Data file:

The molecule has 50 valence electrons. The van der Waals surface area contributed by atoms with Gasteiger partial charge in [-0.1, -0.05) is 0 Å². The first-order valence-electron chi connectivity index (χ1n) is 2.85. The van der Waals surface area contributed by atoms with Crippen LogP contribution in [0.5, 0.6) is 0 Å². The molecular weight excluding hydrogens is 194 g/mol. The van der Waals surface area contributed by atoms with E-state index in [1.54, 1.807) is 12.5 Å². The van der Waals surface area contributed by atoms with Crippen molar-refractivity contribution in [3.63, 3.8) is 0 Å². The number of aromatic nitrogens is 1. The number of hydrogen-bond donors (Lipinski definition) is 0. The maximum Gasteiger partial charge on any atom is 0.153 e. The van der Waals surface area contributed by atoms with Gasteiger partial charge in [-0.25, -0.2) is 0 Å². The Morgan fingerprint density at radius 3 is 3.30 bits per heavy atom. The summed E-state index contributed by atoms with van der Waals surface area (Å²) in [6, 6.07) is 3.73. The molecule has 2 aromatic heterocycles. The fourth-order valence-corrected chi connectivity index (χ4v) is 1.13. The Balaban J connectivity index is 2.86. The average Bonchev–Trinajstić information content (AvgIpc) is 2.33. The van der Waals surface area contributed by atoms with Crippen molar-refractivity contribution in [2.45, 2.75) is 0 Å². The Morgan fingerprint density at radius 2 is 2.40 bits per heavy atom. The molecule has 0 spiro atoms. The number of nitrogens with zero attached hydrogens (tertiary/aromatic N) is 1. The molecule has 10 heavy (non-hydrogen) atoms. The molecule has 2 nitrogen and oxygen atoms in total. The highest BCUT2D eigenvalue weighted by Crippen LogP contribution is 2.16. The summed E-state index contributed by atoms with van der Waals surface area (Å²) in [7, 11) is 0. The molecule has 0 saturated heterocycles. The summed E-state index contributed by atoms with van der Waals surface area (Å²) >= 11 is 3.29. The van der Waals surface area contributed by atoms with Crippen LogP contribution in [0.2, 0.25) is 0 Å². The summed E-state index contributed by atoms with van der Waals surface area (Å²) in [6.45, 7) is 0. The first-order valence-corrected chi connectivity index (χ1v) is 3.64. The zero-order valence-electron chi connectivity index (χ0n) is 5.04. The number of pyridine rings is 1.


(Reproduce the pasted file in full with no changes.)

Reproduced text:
The molecule has 50 valence electrons. The van der Waals surface area contributed by atoms with Gasteiger partial charge in [-0.1, -0.05) is 0 Å². The first-order valence-electron chi connectivity index (χ1n) is 2.85. The van der Waals surface area contributed by atoms with Crippen LogP contribution in [0.5, 0.6) is 0 Å². The molecular weight excluding hydrogens is 194 g/mol. The van der Waals surface area contributed by atoms with E-state index in [1.54, 1.807) is 12.5 Å². The van der Waals surface area contributed by atoms with Crippen molar-refractivity contribution in [3.63, 3.8) is 0 Å². The number of aromatic nitrogens is 1. The number of hydrogen-bond donors (Lipinski definition) is 0. The maximum Gasteiger partial charge on any atom is 0.153 e. The van der Waals surface area contributed by atoms with Gasteiger partial charge in [-0.25, -0.2) is 0 Å². The Morgan fingerprint density at radius 3 is 3.30 bits per heavy atom. The summed E-state index contributed by atoms with van der Waals surface area (Å²) in [6, 6.07) is 3.73. The molecule has 2 aromatic heterocycles. The fourth-order valence-corrected chi connectivity index (χ4v) is 1.13. The Balaban J connectivity index is 2.86. The average Bonchev–Trinajstić information content (AvgIpc) is 2.33. The van der Waals surface area contributed by atoms with Crippen molar-refractivity contribution in [2.45, 2.75) is 0 Å². The Morgan fingerprint density at radius 2 is 2.40 bits per heavy atom. The molecule has 0 spiro atoms. The number of nitrogens with zero attached hydrogens (tertiary/aromatic N) is 1. The molecule has 10 heavy (non-hydrogen) atoms. The molecule has 2 nitrogen and oxygen atoms in total. The highest BCUT2D eigenvalue weighted by Crippen LogP contribution is 2.16. The summed E-state index contributed by atoms with van der Waals surface area (Å²) in [7, 11) is 0. The molecule has 0 saturated heterocycles. The summed E-state index contributed by atoms with van der Waals surface area (Å²) >= 11 is 3.29. The van der Waals surface area contributed by atoms with Crippen LogP contribution in [0.2, 0.25) is 0 Å². The summed E-state index contributed by atoms with van der Waals surface area (Å²) in [6.45, 7) is 0. The first-order valence-corrected chi connectivity index (χ1v) is 3.64. The zero-order valence-electron chi connectivity index (χ0n) is 5.04. The number of pyridine rings is 1.